JK v LM [2024] EWHC 1442 (Fam)23 May 2024

Published: 16/06/2024 22:12

https://www.bailii.org/ew/cases/EWHC/Fam/2024/1442.html

Cobb J. The case concerned four applications by the mother for an LSPO to cover the costs of her legal representation in ongoing proceedings under Schedule 1 (where she sought financial provision for the six-year old child) and s 8 CA 1989; a freezing order in relation to the father’s assets in this jurisdiction; an order that a restriction, pursuant to s 46(1) of the Land Registration Act 2002, be entered against the title to property in Richmond that the father has or may have an interest in; and directions in relation to the Schedule 1 claim. The net assets of the parties were in the region of £25m–£50m. There was no financial disclosure.

The mother was of modest means, whereas the father was an extremely wealthy businessman. The father sought to persuade the court that the mother lived or is likely to live a luxurious lifestyle, and that he did not have access to very significant wealth; [17]. She sought a global sum of £236,080 by way of LSPO, which was made up of outstanding and unmet legal costs and ongoing/future legal costs provision; [14].

Held:

The LSPO application was granted. The judge was satisfied that the father has or appears to have had access to very significant wealth arising from the sale of his majority interest in an online payment platform to a third party. Although he had not disclosed the extent of the proceeds of sale, the judge considered the publicly available information, which placed the sale proceeds over £30m. Public assertions available on the website about the company and the existence of significant capital reserves were also considered, as well as the seven-bedroom property in which he had an interest in Czech Republic.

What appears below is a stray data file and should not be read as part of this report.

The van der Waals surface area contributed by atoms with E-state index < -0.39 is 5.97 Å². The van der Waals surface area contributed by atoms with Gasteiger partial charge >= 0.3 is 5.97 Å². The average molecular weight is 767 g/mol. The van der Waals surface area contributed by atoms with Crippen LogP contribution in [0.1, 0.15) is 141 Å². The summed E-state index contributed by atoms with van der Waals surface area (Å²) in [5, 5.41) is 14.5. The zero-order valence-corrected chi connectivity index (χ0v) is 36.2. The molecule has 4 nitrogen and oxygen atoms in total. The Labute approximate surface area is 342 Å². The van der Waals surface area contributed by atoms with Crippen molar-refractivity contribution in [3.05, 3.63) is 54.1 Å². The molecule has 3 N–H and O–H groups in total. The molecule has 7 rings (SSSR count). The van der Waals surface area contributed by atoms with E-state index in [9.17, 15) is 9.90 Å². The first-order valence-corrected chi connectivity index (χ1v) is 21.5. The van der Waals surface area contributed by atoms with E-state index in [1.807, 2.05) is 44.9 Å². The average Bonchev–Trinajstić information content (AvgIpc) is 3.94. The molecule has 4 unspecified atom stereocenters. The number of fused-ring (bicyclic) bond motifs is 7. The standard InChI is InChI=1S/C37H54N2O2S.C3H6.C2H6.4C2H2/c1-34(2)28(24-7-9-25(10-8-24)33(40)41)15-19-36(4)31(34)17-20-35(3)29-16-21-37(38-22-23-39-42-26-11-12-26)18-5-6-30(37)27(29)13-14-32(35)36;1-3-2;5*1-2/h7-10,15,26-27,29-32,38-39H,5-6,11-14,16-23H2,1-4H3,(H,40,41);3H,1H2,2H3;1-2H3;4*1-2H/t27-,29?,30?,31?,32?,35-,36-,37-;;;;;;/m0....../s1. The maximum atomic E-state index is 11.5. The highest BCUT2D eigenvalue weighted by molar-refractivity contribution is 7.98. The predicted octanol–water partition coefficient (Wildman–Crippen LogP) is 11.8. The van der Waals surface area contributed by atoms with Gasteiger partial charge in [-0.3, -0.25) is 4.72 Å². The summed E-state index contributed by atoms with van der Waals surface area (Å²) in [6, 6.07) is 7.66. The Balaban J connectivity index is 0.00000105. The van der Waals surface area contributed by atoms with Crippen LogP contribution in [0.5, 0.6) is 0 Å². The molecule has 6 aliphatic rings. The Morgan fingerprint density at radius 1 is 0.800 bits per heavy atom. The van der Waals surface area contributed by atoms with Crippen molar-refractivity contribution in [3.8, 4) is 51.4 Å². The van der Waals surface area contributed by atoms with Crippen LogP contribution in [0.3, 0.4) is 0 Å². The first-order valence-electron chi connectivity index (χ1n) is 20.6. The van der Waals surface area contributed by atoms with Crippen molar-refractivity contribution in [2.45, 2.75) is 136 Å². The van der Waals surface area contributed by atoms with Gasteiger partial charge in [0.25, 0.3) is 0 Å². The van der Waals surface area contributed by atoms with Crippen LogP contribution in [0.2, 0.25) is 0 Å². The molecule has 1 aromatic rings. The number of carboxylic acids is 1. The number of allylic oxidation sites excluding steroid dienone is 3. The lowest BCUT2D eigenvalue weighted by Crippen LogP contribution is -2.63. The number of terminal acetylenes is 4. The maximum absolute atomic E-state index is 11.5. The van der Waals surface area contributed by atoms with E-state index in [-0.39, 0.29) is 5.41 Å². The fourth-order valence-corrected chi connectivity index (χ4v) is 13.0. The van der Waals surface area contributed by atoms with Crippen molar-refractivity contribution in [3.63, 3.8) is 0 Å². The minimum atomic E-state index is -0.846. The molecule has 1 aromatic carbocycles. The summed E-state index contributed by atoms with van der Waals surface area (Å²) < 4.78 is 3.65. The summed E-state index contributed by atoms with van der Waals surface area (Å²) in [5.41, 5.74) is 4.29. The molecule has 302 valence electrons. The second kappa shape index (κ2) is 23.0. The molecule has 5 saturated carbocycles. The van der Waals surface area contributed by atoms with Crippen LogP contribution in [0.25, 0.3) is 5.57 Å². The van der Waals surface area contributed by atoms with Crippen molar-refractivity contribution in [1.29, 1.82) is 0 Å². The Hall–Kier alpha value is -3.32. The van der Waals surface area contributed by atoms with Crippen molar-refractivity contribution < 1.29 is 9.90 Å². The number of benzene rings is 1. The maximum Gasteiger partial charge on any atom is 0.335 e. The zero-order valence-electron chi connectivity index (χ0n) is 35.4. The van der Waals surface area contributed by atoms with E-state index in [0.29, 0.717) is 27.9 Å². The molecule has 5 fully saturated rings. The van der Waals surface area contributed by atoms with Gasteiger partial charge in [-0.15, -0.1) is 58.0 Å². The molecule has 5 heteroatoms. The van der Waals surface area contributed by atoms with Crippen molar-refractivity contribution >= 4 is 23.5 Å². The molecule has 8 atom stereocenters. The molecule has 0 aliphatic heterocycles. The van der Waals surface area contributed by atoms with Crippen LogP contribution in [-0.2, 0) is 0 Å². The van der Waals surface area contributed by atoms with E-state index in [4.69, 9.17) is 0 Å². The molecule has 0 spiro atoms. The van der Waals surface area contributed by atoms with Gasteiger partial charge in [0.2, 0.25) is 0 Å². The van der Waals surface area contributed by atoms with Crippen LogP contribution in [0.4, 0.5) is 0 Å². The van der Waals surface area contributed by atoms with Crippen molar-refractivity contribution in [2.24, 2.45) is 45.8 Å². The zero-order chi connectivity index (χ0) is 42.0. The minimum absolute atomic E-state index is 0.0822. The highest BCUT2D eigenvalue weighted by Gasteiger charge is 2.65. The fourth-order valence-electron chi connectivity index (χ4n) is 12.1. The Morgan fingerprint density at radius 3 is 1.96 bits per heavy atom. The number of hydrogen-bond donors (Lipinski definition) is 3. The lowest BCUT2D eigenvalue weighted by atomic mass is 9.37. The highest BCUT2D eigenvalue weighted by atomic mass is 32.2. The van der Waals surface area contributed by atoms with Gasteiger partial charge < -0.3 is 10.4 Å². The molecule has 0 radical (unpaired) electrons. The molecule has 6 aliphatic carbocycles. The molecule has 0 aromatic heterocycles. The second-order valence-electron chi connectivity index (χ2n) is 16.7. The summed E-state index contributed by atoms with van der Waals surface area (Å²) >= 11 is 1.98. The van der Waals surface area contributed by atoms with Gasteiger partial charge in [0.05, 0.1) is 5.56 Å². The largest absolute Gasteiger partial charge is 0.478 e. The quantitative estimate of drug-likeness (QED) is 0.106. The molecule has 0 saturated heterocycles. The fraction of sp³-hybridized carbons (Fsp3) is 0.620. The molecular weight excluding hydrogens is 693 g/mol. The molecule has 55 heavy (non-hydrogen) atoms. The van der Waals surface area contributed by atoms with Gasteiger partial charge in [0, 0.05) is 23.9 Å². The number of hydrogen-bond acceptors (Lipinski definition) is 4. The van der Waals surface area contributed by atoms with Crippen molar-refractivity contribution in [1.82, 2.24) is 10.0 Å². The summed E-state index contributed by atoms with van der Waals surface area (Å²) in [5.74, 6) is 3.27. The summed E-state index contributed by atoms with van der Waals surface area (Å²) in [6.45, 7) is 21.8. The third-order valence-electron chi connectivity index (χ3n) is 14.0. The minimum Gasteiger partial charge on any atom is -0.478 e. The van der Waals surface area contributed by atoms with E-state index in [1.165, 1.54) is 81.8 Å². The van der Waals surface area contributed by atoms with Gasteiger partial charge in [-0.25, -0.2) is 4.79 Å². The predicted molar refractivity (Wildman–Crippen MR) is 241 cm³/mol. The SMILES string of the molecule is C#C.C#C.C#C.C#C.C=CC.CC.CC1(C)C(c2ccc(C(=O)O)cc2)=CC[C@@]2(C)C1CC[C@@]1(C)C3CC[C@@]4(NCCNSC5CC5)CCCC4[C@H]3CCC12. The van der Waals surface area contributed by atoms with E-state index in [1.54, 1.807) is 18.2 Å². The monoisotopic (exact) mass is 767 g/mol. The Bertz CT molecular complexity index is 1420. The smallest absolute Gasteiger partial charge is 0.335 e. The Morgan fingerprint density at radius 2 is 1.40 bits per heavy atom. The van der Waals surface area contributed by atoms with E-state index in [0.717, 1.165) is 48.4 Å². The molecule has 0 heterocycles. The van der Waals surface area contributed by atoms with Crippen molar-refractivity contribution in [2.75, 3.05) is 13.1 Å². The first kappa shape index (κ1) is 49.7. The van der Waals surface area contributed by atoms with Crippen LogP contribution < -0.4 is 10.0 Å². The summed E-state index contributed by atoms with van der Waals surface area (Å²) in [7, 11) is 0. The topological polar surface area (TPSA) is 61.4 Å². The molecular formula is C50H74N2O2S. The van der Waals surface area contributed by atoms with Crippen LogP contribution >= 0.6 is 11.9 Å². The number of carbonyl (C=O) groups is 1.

As to past costs, the court was satisfied that without payment the mother would not be reasonably able to obtain appropriate legal services for the proceedings in the future. The father had been unforthcoming in his financial disclosure, and the judge was entitled to make robust assumptions about his ability to pay. A deduction of 15% across the board of the LSPO was made to reflect a modest notional detailed assessment, as the mother’s solicitors should not be entitled at this stage to benefit from what would essentially be an indemnity against all their costs incurred, which would be an unusual outcome.

The application for the freezing order was granted as there was evidence of the father dealing with his assets in such a way as to give rise to the conclusion that there is a real risk of dissipation of those assets, and any such dissipation would be likely to the disadvantage of the mother in the Schedule 1 proceedings. It was just and convenient to make the order to preserve the father’s assets in this jurisdiction, particularly his interest (if any) in the Richmond property and his shareholding. This was plainly a case where security for any Schedule 1 Award was justified, as the father lived outside of the jurisdiction and most of his wealth was likely to be held in offshore structures and/or by third parties. An order was also made in respect of the Richmond property under s 46(2) LRA 2002, and whilst the application for the restriction was being processed the terms of the restriction were to take priority over any official search with priority that is pending.

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